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Hemp: The Movie of Our Lives


Written By: A. Coffin

It’s a story that has all of the elements of a major motion picture – sweeping historical scenes, celebrity good guys, celebrity bad guys, incredible plot changes, pride, prejudice, and money – lots of it. It could be viewed as a movie of our lives with hemp.

This is the story of hemp, and where it could take us is any one's guess, but in a nation needing new cottage industries, this story just might have a happy ending.

The Main Character

Before we roll the opening credits, let’s explain a bit about our main character, hemp. Hemp is the name given to strains of Cannabis sativa, with low tetrahydrocannabinol (THC). Typically, cannabis with less than 0.3% is described as hemp. Without THC, Cannabis has no psychoactive products. It cannot make you high. It has been found on every continent in this hemisphere, and it was likely used long before its actual recorded history. It’s safe to say that no one truly knows its origination point.

Flashback: Long Ago in a Land Far Away…

Greek historian Herodotus, as early as about 480 BC, reported that in Scythia, people would inhale hemp-seed smoke cannabis for rituals and pleasure. This might be considered hemp’s sister product, and she plays into our story in a major way. We’ll get back to her later.

However, this is not the earliest mention of the product, not by a long shot; it was being cultivated in China around 4000 BC. Many cultures considered it a "gift from the divine."  The Zend-Avesta, a sacred book used by people in India, dating from 600 BC, also speaks of hemp, showing how widespread its use was.

Textile expert Elizabeth Wayland Barber, in an article for Hemphistory.org, notes that Cannabis sativa, "grew and was known in the Neolithic period [10,200 BC – 2000 BC] all across the northern latitudes, from Europe (Germany, Switzerland, Austria, Romania, the Ukraine) to East Asia (Tibet and China)," but "textile use of Cannabis sativa does not surface for certain in the West, until relatively late, namely the Iron Age [1300 BC – 700 AD]."

Jews living in the second century were familiar with its cultivation; in late medieval Germany and Italy, it was used in cooked dishes. In fact, there are reports indicating that Jesus and the apostles may have used hemp oil for anointing, as part of His healing process; an idea supported by archaeological evidence.

Hemp Comes to the New World

So, hemp has been around for a long, long time. It was an original "camp follower."  It grew indigenously in manure surrounding groups of people, and became a natural item to grow by those groups of people.

Due to its many uses, when Europeans made their way to the New World, hemp came too. The Spaniards brought it to the New World, and began cultivating it in Chile during 1545.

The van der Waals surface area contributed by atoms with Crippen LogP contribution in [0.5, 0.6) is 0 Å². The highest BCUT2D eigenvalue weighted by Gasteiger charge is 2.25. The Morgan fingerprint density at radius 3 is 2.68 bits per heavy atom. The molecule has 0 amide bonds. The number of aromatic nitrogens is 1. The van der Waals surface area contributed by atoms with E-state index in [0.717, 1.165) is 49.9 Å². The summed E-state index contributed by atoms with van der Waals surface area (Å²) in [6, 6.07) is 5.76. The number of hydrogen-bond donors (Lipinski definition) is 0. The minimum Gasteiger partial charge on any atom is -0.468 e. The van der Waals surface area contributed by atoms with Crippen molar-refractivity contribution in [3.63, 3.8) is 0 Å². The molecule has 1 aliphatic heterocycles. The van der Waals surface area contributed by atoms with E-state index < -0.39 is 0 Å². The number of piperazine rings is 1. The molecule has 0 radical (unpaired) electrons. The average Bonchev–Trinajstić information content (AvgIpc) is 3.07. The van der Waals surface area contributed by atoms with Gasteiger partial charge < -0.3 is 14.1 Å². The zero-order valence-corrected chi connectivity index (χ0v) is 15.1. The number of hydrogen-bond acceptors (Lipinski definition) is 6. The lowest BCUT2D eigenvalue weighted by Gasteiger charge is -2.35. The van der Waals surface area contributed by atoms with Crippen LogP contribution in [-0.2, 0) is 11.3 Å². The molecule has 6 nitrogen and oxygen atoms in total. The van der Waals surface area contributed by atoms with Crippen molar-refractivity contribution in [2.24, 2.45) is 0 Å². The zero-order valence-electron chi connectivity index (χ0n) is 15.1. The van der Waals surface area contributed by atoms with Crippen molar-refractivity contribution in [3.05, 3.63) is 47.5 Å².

Hemp was mainly cultivated for its fibers at this point, and many are surprised to learn that when
Christopher Columbus made his voyage, his sails and ropes were made of hemp. In 1607, in the area that is now Richmond Virginia, Gabriel Archer observed that the native Powhatans were growing it when the white men first landed.

Here’s another surprising fact: as early as 1619, the first Virginia House of Burgesses past an Act requiring all planters to sow "both English and Indian" hemp on their plantations. The Puritans were cultivating hemp in 1645. The Puritans!

Meet the Celebrities and the "Billion Dollar Crop"

Hemp’s history in the United States, from before it was the United States, includes some of the biggest names around. Thomas Jefferson and George Washington both grew hemp, according to their farm diaries. During Jefferson’s tenure as Governor of Virginia, hemp was used as legal tender when actual money was in short supply.

A bit later, Henry Ford was convinced that hemp and its industrial uses could save the American farmer from the Depression. In 1941, after a decade of research and experimentation, he debuted a plastic car, which was made from hemp-based plastic. We can see photographs of Mr. Ford taking an axe to the car to prove its durability. This was one of many ideas he had for using hemp in the automotive industry.

To that end, there is a now-famous issue of Popular Mechanics, from 1938, touting the farmers’ next "Billion Dollar Crop."  It shows the new technology of the time for hemp, a decorticator, which will lessen the labor for the crop. One of the major points to this article is that many products are imported from other countries, such as flax, paper, linens, rope, and several others. With hemp’s short growing season, and its ability to be grown in all states, what could possibly stand in its way?  These could now be grown here at home by the American farmer and manufactured locally. That money could stay here in the United States. For a nation suffering from the Depression, it seemed a really good idea.

Be sure to catch Part II, "Hemp: The Plot Thickens, aka "What the Hell Happened?"
and
Part III, "Hemp: The Hero in the Spotlight."

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